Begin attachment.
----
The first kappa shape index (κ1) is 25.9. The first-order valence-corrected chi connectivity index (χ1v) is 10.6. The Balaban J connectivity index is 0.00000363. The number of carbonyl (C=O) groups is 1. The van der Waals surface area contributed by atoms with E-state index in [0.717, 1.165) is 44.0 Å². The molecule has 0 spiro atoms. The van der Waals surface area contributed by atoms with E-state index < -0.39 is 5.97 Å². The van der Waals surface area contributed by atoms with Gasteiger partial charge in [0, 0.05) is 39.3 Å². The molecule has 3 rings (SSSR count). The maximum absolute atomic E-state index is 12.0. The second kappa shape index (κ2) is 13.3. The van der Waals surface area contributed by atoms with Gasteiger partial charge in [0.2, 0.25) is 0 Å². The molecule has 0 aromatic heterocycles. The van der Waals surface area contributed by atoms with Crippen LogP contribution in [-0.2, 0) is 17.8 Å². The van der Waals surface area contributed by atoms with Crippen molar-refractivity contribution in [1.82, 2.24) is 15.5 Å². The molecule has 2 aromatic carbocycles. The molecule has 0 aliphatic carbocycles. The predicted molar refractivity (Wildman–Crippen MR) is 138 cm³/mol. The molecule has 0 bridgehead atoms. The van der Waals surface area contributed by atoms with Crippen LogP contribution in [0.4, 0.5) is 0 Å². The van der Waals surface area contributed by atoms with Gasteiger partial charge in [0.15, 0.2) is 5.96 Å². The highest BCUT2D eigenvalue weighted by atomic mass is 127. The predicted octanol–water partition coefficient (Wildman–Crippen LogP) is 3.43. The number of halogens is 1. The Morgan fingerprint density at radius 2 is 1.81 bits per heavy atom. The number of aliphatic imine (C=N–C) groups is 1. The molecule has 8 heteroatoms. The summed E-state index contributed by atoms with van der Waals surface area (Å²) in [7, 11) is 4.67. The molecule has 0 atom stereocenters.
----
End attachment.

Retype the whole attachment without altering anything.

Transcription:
The first kappa shape index (κ1) is 25.9. The first-order valence-corrected chi connectivity index (χ1v) is 10.6. The Balaban J connectivity index is 0.00000363. The number of carbonyl (C=O) groups is 1. The van der Waals surface area contributed by atoms with E-state index in [0.717, 1.165) is 44.0 Å². The molecule has 0 spiro atoms. The van der Waals surface area contributed by atoms with E-state index < -0.39 is 5.97 Å². The van der Waals surface area contributed by atoms with Gasteiger partial charge in [0, 0.05) is 39.3 Å². The molecule has 3 rings (SSSR count). The maximum absolute atomic E-state index is 12.0. The second kappa shape index (κ2) is 13.3. The van der Waals surface area contributed by atoms with Gasteiger partial charge in [0.2, 0.25) is 0 Å². The molecule has 0 aromatic heterocycles. The van der Waals surface area contributed by atoms with Crippen LogP contribution in [-0.2, 0) is 17.8 Å². The van der Waals surface area contributed by atoms with Crippen molar-refractivity contribution in [1.82, 2.24) is 15.5 Å². The molecule has 2 aromatic carbocycles. The molecule has 0 aliphatic carbocycles. The predicted molar refractivity (Wildman–Crippen MR) is 138 cm³/mol. The molecule has 0 bridgehead atoms. The van der Waals surface area contributed by atoms with Crippen LogP contribution in [0.4, 0.5) is 0 Å². The van der Waals surface area contributed by atoms with Gasteiger partial charge in [0.15, 0.2) is 5.96 Å². The highest BCUT2D eigenvalue weighted by atomic mass is 127. The predicted octanol–water partition coefficient (Wildman–Crippen LogP) is 3.43. The number of halogens is 1. The Morgan fingerprint density at radius 2 is 1.81 bits per heavy atom. The number of aliphatic imine (C=N–C) groups is 1. The molecule has 8 heteroatoms. The summed E-state index contributed by atoms with van der Waals surface area (Å²) in [7, 11) is 4.67. The molecule has 0 atom stereocenters.